After the failure of 'Rosamond' the operatic venture continued until 1711. On 24 May 1711, settings by Clayton of a version of Dryden's Alexander's Feast (altered by John Hughes), and of Harrison's Passion of Sappho, were performed, but both works failed, after which nothing is heard of the luckless composer.
He is said to have died about 1730.
Johann Jakob Greber (ca. 1673 – buried 5 July 1731) was a German Baroque composer and musician.
Greber's date and place of birth are unknown, although the Neue Deutsche Biographie proposes an approximate date of 1673. He is presumed to have studied in Italy and arrived in London from there in 1702, accompanied by his mistress, the opera singer Margherita de L'Epine. He was to remain in London for the next three years composing incidental music for plays and arias for L'Epine. In 1703, Greber composed the incidental music for the premiere of Nicholas Rowe's play The Fair Penitent, including four arias sung by L'Epine during the interlude. It was during this time that Rowe dubbed L'Epine "Greber's Peg", a name by which she was known for several years.
On 9 April 1705, the Queen's Theatre in London was officially opened with Greber's opera Gli amori di Ergasto (The Loves of Ergasto). It was the first opera sung entirely in Italian by Italian singers to be performed in London.
The printed libretto also contained an English translation by Peter Anthony Motteux. Shortly after the premiere of Gli amori di Ergasto, Greber left London.
In 1723, after Charles Philip moved his court to Mannheim, Johann von Wilderer was appointed to serve jointly with Greber as Kapellmeister. Wilderer died in 1724. Greber lived on for another seven years, dying in Mannheim in July 1731.
Jakob Greber - "Tu parti idolo mio"
The Theatre Royal in London's Drury Lane opens.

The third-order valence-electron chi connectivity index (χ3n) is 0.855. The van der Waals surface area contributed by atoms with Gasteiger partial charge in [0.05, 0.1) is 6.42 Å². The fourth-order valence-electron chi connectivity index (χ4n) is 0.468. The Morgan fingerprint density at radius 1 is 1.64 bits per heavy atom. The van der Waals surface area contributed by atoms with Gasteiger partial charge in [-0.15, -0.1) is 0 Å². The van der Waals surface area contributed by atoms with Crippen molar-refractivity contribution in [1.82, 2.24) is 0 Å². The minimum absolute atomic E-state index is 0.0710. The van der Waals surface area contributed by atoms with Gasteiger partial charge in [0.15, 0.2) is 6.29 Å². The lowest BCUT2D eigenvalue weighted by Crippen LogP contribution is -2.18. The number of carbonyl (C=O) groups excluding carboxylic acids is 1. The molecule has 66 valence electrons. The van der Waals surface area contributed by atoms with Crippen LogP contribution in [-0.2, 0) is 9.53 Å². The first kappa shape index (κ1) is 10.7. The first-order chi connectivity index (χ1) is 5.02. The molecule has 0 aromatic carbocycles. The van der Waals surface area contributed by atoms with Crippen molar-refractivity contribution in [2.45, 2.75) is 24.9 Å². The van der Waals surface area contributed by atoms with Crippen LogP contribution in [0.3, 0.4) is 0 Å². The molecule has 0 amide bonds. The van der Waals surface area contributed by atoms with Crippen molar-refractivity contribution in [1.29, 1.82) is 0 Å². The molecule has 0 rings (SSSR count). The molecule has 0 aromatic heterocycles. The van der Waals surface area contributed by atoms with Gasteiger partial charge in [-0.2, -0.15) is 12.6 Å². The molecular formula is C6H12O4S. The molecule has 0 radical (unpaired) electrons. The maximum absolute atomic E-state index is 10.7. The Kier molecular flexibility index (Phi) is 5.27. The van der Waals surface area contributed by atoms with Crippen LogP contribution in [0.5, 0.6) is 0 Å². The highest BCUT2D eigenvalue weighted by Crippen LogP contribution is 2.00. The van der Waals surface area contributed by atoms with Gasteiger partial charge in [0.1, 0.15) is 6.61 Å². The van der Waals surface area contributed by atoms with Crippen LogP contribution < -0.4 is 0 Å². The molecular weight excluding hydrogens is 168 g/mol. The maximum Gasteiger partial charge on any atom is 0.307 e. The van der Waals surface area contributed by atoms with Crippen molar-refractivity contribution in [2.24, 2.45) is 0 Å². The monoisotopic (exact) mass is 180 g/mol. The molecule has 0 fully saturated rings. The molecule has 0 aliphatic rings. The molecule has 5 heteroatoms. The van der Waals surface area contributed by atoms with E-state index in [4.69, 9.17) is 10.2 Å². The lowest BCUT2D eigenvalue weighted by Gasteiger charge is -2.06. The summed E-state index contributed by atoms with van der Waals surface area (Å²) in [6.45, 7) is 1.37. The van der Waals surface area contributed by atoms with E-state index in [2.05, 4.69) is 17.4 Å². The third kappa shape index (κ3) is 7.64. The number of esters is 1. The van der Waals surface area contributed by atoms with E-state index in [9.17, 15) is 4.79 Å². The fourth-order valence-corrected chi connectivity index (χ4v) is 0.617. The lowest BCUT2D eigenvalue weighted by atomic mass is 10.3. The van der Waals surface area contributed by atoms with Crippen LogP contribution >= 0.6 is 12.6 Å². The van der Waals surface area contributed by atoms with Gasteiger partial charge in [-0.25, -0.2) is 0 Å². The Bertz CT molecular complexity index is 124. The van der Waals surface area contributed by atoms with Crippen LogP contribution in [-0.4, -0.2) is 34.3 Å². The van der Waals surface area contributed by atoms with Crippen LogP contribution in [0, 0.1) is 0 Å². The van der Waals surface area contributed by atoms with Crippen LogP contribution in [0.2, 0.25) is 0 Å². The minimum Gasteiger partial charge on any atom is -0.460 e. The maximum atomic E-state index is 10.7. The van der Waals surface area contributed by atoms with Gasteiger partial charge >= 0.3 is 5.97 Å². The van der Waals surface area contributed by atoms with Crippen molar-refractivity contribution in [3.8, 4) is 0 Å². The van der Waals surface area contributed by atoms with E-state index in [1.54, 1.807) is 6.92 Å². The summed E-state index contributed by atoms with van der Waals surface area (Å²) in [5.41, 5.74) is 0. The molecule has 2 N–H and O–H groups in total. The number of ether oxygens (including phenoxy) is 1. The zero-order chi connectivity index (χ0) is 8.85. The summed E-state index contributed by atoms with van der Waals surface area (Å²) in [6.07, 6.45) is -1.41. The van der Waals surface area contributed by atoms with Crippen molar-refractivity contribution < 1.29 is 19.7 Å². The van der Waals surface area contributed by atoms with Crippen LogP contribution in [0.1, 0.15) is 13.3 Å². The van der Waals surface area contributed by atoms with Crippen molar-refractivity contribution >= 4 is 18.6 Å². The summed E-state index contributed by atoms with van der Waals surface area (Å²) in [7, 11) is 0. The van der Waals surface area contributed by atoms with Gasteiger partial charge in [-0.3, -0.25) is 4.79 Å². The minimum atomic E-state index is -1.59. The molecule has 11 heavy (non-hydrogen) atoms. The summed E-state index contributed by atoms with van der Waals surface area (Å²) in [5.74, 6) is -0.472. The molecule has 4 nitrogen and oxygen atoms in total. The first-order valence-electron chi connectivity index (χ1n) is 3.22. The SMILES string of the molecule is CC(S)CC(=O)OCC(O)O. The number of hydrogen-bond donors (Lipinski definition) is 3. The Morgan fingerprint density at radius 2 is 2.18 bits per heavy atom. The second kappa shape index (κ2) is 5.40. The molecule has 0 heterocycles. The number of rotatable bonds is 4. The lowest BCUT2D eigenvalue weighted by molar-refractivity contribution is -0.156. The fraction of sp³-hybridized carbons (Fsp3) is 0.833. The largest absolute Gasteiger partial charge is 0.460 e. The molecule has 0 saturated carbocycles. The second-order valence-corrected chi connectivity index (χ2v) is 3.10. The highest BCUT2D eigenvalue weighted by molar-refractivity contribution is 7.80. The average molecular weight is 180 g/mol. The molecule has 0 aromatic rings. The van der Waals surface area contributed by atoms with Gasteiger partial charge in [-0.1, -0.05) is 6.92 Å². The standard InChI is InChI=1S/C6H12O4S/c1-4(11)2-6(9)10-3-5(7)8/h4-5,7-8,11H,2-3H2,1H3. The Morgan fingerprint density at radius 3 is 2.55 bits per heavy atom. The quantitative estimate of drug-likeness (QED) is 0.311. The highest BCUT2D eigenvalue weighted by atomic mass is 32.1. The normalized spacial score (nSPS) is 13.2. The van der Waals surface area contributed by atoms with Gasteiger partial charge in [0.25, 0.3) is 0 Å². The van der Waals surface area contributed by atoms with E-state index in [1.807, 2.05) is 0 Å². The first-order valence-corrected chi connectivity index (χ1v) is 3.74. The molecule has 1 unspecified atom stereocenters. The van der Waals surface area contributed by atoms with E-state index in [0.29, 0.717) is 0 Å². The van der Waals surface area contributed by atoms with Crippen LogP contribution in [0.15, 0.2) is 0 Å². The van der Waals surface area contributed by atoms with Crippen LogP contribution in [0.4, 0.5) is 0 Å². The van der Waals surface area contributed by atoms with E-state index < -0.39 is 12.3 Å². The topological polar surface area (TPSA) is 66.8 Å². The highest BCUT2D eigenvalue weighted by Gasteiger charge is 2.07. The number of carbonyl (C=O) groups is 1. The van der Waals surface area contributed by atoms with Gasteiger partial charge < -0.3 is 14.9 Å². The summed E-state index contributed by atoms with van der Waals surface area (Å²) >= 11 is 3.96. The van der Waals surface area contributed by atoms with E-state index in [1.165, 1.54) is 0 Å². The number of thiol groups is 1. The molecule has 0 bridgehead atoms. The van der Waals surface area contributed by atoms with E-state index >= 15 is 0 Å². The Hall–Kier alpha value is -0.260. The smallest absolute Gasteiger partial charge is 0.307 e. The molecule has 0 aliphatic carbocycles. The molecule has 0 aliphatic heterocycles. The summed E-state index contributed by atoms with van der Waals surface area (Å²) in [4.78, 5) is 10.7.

Theatre Royal Drury Lane 1812
The Theatre Royal, Drury Lane, commonly known as Drury Lane is a West End theatre and Grade I listed building in Covent Garden, London, England. The building faces Catherine Street (earlier named Bridges or Brydges Street) and backs onto Drury Lane. The building is the most recent in a line of four theatres which were built at the same location, the earliest of which dated back to 1663, making it the oldest theatre site in London still in use. According to the author Peter Thomson, for its first two centuries, Drury Lane could "reasonably have claimed to be London's leading theatre". For most of that time, it was one of a handful of patent theatres, granted monopoly rights to the production of "legitimate" drama in London (meaning spoken plays, rather than opera, dance, concerts, or plays with music).
The first theatre on the site was built at the behest of Thomas Killigrew in the early 1660s, when theatres were allowed to reopen during the English Restoration. Initially known as "Theatre Royal in Bridges Street", the theatre's proprietors hired a number of prominent actors who performed at the theatre on a regular basis, including Nell Gwyn and Charles Hart. In 1672 the theatre caught fire and Killigrew built a larger theatre on the same plot, renamed the "Theatre Royal in Drury Lane"; it opened in 1674. This building lasted nearly 120 years, under the leaderships of Colley Cibber, David Garrick and Richard Brinsley Sheridan, the last of whom employed Joseph Grimaldi as the theatre's resident Clown.